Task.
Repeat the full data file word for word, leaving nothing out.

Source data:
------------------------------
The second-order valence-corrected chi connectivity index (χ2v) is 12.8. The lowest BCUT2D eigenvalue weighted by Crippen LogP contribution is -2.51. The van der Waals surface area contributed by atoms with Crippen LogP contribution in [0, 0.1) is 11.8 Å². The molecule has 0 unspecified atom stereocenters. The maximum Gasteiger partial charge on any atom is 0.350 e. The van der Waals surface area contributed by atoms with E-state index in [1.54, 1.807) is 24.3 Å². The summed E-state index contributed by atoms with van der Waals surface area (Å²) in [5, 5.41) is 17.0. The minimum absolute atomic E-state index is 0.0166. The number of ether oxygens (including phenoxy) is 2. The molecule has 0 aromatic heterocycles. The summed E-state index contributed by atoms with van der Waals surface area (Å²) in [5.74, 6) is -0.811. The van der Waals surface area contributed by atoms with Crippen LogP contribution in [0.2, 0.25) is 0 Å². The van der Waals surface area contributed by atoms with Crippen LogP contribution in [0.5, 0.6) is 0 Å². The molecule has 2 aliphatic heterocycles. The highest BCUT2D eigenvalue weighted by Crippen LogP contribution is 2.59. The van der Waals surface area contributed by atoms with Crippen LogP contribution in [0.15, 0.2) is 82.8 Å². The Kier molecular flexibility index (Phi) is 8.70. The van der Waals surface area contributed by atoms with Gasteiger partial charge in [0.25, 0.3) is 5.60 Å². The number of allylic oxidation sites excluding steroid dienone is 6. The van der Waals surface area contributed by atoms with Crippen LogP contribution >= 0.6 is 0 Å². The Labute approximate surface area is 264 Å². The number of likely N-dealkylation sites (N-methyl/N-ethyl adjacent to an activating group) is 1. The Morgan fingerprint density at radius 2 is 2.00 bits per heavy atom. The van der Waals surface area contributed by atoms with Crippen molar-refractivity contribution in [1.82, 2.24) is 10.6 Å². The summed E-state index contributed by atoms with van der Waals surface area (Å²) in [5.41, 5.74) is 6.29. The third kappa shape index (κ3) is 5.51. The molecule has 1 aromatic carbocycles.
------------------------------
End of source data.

The second-order valence-corrected chi connectivity index (χ2v) is 12.8. The lowest BCUT2D eigenvalue weighted by Crippen LogP contribution is -2.51. The van der Waals surface area contributed by atoms with Crippen LogP contribution in [0, 0.1) is 11.8 Å². The molecule has 0 unspecified atom stereocenters. The maximum Gasteiger partial charge on any atom is 0.350 e. The van der Waals surface area contributed by atoms with E-state index in [1.54, 1.807) is 24.3 Å². The summed E-state index contributed by atoms with van der Waals surface area (Å²) in [5, 5.41) is 17.0. The minimum absolute atomic E-state index is 0.0166. The number of ether oxygens (including phenoxy) is 2. The molecule has 0 aromatic heterocycles. The summed E-state index contributed by atoms with van der Waals surface area (Å²) in [5.74, 6) is -0.811. The van der Waals surface area contributed by atoms with Crippen LogP contribution in [0.2, 0.25) is 0 Å². The van der Waals surface area contributed by atoms with Crippen LogP contribution in [0.5, 0.6) is 0 Å². The molecule has 2 aliphatic heterocycles. The highest BCUT2D eigenvalue weighted by Crippen LogP contribution is 2.59. The van der Waals surface area contributed by atoms with Crippen LogP contribution in [0.15, 0.2) is 82.8 Å². The Kier molecular flexibility index (Phi) is 8.70. The van der Waals surface area contributed by atoms with Gasteiger partial charge in [0.25, 0.3) is 5.60 Å². The number of allylic oxidation sites excluding steroid dienone is 6. The van der Waals surface area contributed by atoms with Crippen LogP contribution >= 0.6 is 0 Å². The Labute approximate surface area is 264 Å². The number of likely N-dealkylation sites (N-methyl/N-ethyl adjacent to an activating group) is 1. The Morgan fingerprint density at radius 2 is 2.00 bits per heavy atom. The van der Waals surface area contributed by atoms with Crippen molar-refractivity contribution in [1.82, 2.24) is 10.6 Å². The summed E-state index contributed by atoms with van der Waals surface area (Å²) in [5.41, 5.74) is 6.29. The third kappa shape index (κ3) is 5.51. The molecule has 1 aromatic carbocycles.